Judge Amy Coney Barrett says her judicial philosophy is the same as that of her mentor, Justice Antonin Scalia. Barrett was a clerk for Scalia, who died in 2016. Barrett said Saturday that Scalia’s “judicial philosophy is mine too.” “Judges must apply the law as written. Judges are not policy makers,” she said. Scalia was a proponent of originalism, the method of constitutional interpretation that looks to the meaning of words and concepts as they were understood by the Founding Fathers.

5:25 p.m.

President Donald Trump has called Amy Coney Barrett a “woman of unparalleled achievement” as he announces her nomination to the Supreme Court.

Trump said Saturday that she is one of the nation’s “brilliant and gifted legal minds.” And he called her “very eminently qualified for the job.”

Barrett is his third nomination to the high court after Justice Neil Gorsuch and Justice Brett Kavanaugh.

Barrett would replace Justice Ruth Bader Ginsburg, who died earlier this month. Trump called Ginsburg a “legal giant and a pioneer for women.”

Barrett, a judge on the Chicago-based 7th U.S. Circuit Court of Appeals and a devout Roman Catholic, has been hailed by religious conservatives and others on the right as an ideological heir to conservative icon Antonin Scalia, the late Supreme Court justice for whom she clerked.

But liberals say her legal views are too heavily influenced by her religious beliefs and fear her ascent to the nation’s highest court could lead to a scaling back of hard-fought abortion rights.

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5:20 p.m.

President Donald Trump says Amy Coney Barrett would be the first mother of school-age children to serve on the Supreme Court.

The president introduced Barrett in the White House Rose Garden on Saturday as his nominee to take the place of the late Justice Ruth Bader Ginsburg, who died last week.

Barrett is 48 and has seven children, including two adopted from Haiti and a son with Down syndrome.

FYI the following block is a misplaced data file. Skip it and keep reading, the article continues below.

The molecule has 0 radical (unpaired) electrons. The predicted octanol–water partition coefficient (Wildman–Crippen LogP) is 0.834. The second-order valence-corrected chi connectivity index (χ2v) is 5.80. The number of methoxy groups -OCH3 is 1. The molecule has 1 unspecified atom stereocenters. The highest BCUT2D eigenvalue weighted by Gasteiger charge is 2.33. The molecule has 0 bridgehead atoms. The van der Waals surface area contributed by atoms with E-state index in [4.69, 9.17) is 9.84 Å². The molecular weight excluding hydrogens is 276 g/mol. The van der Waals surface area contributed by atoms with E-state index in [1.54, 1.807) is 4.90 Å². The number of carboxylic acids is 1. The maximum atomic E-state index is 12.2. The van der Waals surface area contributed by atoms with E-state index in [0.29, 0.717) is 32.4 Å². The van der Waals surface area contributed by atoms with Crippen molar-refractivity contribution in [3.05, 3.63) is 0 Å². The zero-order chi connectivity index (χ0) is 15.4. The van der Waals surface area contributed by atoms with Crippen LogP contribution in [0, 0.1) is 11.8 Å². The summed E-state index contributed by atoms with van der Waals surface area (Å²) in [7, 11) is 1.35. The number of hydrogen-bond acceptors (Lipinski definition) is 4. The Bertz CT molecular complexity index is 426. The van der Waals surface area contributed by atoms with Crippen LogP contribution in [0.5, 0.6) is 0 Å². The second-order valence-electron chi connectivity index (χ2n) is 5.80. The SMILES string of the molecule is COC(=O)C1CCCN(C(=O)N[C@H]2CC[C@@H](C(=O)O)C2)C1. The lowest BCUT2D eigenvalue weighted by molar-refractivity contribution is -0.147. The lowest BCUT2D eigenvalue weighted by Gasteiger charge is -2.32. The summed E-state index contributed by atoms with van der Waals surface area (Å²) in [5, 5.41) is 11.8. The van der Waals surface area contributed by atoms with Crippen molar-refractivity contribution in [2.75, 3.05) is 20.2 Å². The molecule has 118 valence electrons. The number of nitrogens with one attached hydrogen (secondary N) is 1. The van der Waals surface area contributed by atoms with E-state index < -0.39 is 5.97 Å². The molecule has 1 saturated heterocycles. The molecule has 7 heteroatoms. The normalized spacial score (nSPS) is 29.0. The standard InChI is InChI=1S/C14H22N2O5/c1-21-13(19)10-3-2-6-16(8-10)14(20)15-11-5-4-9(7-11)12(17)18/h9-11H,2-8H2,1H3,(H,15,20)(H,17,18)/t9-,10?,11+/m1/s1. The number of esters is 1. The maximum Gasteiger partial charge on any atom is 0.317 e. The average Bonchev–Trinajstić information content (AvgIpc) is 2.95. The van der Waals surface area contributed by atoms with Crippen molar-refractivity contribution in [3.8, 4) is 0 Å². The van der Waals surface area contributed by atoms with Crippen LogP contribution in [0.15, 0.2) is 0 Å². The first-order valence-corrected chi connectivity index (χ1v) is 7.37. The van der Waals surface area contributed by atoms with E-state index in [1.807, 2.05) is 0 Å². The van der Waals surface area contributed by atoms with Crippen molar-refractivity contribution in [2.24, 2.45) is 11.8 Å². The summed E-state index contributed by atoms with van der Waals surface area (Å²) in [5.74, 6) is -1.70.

She would be the fifth woman to serve on the high court.

Her husband, Jesse, and her children are at the White House for Saturday’s ceremony.

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5:15 p.m.

Senate Majority Leader Mitch McConnell says the Senate will vote “in the weeks ahead” on President Donald Trump’s nomination of Amy Coney Barrett to the Supreme Court.

The Republican leader said Saturday that Trump “could not have made a better decision” in nominating the appellate court judge.

McConnell says he looks forward to meeting Barrett next week.

Barrett would replace the late liberal Justice Ruth Bader Ginsburg on the court. She died of cancer on Sept. 18.

Barrett, a judge on the Chicago-based 7th U.S. Circuit Court of Appeals and a devout Roman Catholic, has been hailed by religious conservatives and others on the right as an ideological heir to conservative icon Antonin Scalia, the late Supreme Court justice for whom she clerked. But liberals say her legal views are too heavily influenced by her religious beliefs and fear her ascent to the nation’s highest court could lead to a scaling back of hard-fought abortion rights.

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5:05 p.m.

President Donald Trump has nominated Amy Coney Barrett to fill the Supreme Court seat vacated by the death of Justice Ruth Bader Ginsburg.

Trump announced the news Saturday. The selection is likely to energize the president’s base weeks before Election Day.

Barrett, a judge on the Chicago-based 7th U.S. Circuit Court of Appeals and a devout Roman Catholic, has been hailed by religious conservatives and others on the right as an ideological heir to conservative icon Antonin Scalia, the late Supreme Court justice for whom she clerked. But liberals say her legal views are too heavily influenced by her religious beliefs and fear her ascent to the nation’s highest court could lead to a scaling back of hard-fought abortion rights.

Barrett was considered to be a finalist in 2018 before Trump nominated Justice Brett Kavanaugh for the seat vacated when Justice Anthony Kennedy retired.

At just 48, Barrett would be the youngest justice, and her tenure could last for decades.

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4:05 p.m.

An airplane believed to be carrying likely Supreme Court nominee Amy Coney Barrett and her family has arrived at Joint Base Andrews.

Barrett is expected to be nominated to the U.S. Supreme Court on Saturday evening by President Donald Trump. The plane left from South Bend, Indiana, where Barrett and her family live.

The seat was made vacant by the death of Justice Ruth Bader Ginsburg last week at the age of 87.

Barrett is a justice on the 7th U.S. Circuit Court of Appeals. She was previously a law professor at Notre Dame and has been hailed as the heir to the late conservative Justice Antonin Scalia.

She met with Trump at the White House earlier this week.